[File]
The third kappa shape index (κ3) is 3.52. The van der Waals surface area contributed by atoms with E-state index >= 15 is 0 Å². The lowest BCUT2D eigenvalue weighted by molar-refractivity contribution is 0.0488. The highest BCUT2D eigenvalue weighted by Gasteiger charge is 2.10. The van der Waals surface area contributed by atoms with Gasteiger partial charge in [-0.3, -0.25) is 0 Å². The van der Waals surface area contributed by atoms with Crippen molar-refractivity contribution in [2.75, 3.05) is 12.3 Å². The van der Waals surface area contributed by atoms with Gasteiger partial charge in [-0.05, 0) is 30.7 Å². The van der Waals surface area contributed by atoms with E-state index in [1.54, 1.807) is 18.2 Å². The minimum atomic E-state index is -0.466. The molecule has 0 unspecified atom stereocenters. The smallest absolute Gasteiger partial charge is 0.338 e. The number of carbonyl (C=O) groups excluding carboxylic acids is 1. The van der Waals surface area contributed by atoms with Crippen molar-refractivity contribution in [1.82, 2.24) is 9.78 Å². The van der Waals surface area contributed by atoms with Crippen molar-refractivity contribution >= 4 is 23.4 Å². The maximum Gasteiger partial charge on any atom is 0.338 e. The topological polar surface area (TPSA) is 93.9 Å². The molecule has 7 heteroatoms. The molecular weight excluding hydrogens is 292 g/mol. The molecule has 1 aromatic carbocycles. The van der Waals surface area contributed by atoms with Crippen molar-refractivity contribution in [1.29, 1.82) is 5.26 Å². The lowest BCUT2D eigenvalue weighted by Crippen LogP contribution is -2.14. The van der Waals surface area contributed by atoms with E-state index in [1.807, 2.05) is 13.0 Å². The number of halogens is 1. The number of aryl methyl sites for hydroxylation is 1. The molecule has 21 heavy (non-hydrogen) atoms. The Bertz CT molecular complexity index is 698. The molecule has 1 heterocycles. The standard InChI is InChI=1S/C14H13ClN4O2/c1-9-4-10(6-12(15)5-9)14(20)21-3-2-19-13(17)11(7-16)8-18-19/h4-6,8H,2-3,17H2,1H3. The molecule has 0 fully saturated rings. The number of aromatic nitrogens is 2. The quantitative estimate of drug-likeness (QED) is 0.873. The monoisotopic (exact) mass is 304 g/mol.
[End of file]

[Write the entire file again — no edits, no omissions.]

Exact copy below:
The third kappa shape index (κ3) is 3.52. The van der Waals surface area contributed by atoms with E-state index >= 15 is 0 Å². The lowest BCUT2D eigenvalue weighted by molar-refractivity contribution is 0.0488. The highest BCUT2D eigenvalue weighted by Gasteiger charge is 2.10. The van der Waals surface area contributed by atoms with Gasteiger partial charge in [-0.3, -0.25) is 0 Å². The van der Waals surface area contributed by atoms with Crippen molar-refractivity contribution in [2.75, 3.05) is 12.3 Å². The van der Waals surface area contributed by atoms with Gasteiger partial charge in [-0.05, 0) is 30.7 Å². The van der Waals surface area contributed by atoms with E-state index in [1.54, 1.807) is 18.2 Å². The minimum atomic E-state index is -0.466. The molecule has 0 unspecified atom stereocenters. The smallest absolute Gasteiger partial charge is 0.338 e. The number of carbonyl (C=O) groups excluding carboxylic acids is 1. The van der Waals surface area contributed by atoms with Crippen molar-refractivity contribution in [1.82, 2.24) is 9.78 Å². The van der Waals surface area contributed by atoms with Crippen molar-refractivity contribution >= 4 is 23.4 Å². The maximum Gasteiger partial charge on any atom is 0.338 e. The topological polar surface area (TPSA) is 93.9 Å². The molecule has 7 heteroatoms. The molecular weight excluding hydrogens is 292 g/mol. The molecule has 1 aromatic carbocycles. The van der Waals surface area contributed by atoms with Crippen molar-refractivity contribution in [1.29, 1.82) is 5.26 Å². The lowest BCUT2D eigenvalue weighted by Crippen LogP contribution is -2.14. The van der Waals surface area contributed by atoms with E-state index in [1.807, 2.05) is 13.0 Å². The number of halogens is 1. The number of aryl methyl sites for hydroxylation is 1. The molecule has 21 heavy (non-hydrogen) atoms. The Bertz CT molecular complexity index is 698. The molecule has 1 heterocycles. The standard InChI is InChI=1S/C14H13ClN4O2/c1-9-4-10(6-12(15)5-9)14(20)21-3-2-19-13(17)11(7-16)8-18-19/h4-6,8H,2-3,17H2,1H3. The molecule has 0 fully saturated rings. The number of aromatic nitrogens is 2. The quantitative estimate of drug-likeness (QED) is 0.873. The monoisotopic (exact) mass is 304 g/mol.